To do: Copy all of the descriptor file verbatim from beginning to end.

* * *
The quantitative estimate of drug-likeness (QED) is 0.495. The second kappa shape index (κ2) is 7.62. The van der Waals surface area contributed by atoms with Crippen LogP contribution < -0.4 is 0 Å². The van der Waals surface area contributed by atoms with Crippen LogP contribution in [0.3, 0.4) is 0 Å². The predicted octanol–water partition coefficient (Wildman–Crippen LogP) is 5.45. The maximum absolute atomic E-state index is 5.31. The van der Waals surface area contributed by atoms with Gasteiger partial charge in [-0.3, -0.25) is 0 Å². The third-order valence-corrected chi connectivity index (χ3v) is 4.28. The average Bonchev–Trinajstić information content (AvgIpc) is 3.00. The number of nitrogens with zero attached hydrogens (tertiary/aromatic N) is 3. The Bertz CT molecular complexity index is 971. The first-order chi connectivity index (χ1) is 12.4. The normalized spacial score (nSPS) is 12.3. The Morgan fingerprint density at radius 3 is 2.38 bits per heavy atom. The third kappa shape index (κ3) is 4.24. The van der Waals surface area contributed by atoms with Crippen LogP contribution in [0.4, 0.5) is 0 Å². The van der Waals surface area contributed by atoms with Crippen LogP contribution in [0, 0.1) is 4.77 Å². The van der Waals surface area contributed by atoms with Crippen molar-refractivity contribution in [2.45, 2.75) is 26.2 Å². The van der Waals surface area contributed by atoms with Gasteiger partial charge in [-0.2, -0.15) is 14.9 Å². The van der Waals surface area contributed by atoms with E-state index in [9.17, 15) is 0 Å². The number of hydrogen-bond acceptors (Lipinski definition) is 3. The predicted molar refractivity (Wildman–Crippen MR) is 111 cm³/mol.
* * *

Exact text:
The quantitative estimate of drug-likeness (QED) is 0.495. The second kappa shape index (κ2) is 7.62. The van der Waals surface area contributed by atoms with Crippen LogP contribution < -0.4 is 0 Å². The van der Waals surface area contributed by atoms with Crippen LogP contribution in [0.3, 0.4) is 0 Å². The predicted octanol–water partition coefficient (Wildman–Crippen LogP) is 5.45. The maximum absolute atomic E-state index is 5.31. The van der Waals surface area contributed by atoms with Gasteiger partial charge in [-0.3, -0.25) is 0 Å². The third-order valence-corrected chi connectivity index (χ3v) is 4.28. The average Bonchev–Trinajstić information content (AvgIpc) is 3.00. The number of nitrogens with zero attached hydrogens (tertiary/aromatic N) is 3. The Bertz CT molecular complexity index is 971. The first-order chi connectivity index (χ1) is 12.4. The normalized spacial score (nSPS) is 12.3. The Morgan fingerprint density at radius 3 is 2.38 bits per heavy atom. The third kappa shape index (κ3) is 4.24. The van der Waals surface area contributed by atoms with Crippen LogP contribution in [0.4, 0.5) is 0 Å². The van der Waals surface area contributed by atoms with Crippen LogP contribution in [0, 0.1) is 4.77 Å². The van der Waals surface area contributed by atoms with Crippen molar-refractivity contribution in [2.45, 2.75) is 26.2 Å². The van der Waals surface area contributed by atoms with Gasteiger partial charge in [-0.2, -0.15) is 14.9 Å². The van der Waals surface area contributed by atoms with E-state index in [9.17, 15) is 0 Å². The number of hydrogen-bond acceptors (Lipinski definition) is 3. The predicted molar refractivity (Wildman–Crippen MR) is 111 cm³/mol.